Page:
Broadway Box-Office Analysis, March 7-13 | Playbill

Box Office Broadway Box-Office Analysis, March 7-13 Noises Off exited Broadway in fine fashion, The Crucible continued to fare well, and most shows saw a bump at the box office.
Daniel Davis, Kate Jennings Grant, Andrea Martin, Campbell Scott, and Megan Hilty in Noises Off Joan Marcus

The hit revival of the Michael Frayn farce Noises Off left Broadway in fine fashion. It played its second straight week to sold out houses, and took in 85 percent of its gross. Box office rose $61,456 over the previous week to $557,404.

The tense two-hander Blackbird opened last week to largely good reviews. The box office received a bump of $46,936, climbing to $411,984, a showing that was probably muted by the number of press seats handed out during the week. Capacity stood at 80 percent.

Also opening last week was the new musical Disaster!, which spoofs the disaster movies of the 1970s. The box office rose a mere $22,838. That took the total monies to $318,847, which was just 29 percent of the gross. Seats were 60 percent filled.

Now in its second week of previews, the new Ivo van Hove revival of Arthur Miller’s The Crucible continued to perform strongly. Performances played to 98 percent capacity houses. The box-office take rose from $475,357 to $583,709, which—even after taking into account that the show played one more preview (7) than it did the week previous—was a healthy increase. The average ticket price was the best on The Street for a straight play: $94.50.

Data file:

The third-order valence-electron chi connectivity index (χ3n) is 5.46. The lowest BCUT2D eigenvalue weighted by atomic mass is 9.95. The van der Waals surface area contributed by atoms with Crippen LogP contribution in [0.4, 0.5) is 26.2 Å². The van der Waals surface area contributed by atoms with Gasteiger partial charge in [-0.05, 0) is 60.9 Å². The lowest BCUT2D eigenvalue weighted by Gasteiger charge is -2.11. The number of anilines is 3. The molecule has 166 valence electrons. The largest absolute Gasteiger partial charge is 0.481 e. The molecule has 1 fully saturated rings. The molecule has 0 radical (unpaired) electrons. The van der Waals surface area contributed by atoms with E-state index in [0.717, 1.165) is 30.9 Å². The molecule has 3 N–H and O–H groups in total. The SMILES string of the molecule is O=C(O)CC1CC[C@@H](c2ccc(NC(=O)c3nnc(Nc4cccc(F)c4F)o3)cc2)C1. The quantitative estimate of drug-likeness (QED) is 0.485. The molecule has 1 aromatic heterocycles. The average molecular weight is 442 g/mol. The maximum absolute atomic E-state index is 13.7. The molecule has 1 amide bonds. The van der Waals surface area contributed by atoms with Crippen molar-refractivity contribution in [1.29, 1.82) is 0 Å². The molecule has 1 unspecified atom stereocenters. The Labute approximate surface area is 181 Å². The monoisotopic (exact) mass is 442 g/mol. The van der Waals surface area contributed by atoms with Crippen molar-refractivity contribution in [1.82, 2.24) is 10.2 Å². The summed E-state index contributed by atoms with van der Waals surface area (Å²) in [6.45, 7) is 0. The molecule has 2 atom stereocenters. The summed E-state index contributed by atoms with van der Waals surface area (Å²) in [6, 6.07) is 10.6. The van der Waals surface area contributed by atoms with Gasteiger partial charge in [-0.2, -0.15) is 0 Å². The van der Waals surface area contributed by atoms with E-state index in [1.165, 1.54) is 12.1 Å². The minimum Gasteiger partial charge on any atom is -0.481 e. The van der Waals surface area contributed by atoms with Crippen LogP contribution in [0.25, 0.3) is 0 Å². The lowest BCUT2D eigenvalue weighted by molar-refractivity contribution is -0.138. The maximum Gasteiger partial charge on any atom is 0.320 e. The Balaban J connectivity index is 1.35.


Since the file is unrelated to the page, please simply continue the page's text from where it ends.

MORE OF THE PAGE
The well-reviewed new play Eclipsed fell in capacity, from 94 to 89 percent, but its box office take went north, from $340,891 to $421,319, which representing 51 percent of the potential monies.

A lot of the long-running musicals so a hearty increase at the till last week. The Lion King went up by $247,458, and Aladdin did nearly as well at $245,937. Wicked bested them both with a jump of $325,463. All three played to near-capacity crowds. School of Rock got a bump of $170,855 and Kinky Boots was up to the tune of $182,767. Other six-figure increases included Les Miserables with $164,125, Matilda at $136,996 and The Phantom of the Opera with $171,237.

There was, in fact, only one show to drop at the box office last week and, oddly, it was Hamilton, which descended slightly at the box office by $7,668. The producers weren’t complaining, however. The week’s take of $1,758,555 was the biggest of any show on Broadway and reflected 132% of the possible gross.

The overall Broadway box office soared by $3 million to $23,719,998, despite the loss of one show, bringing the assembled parties from 32 to 31 productions.

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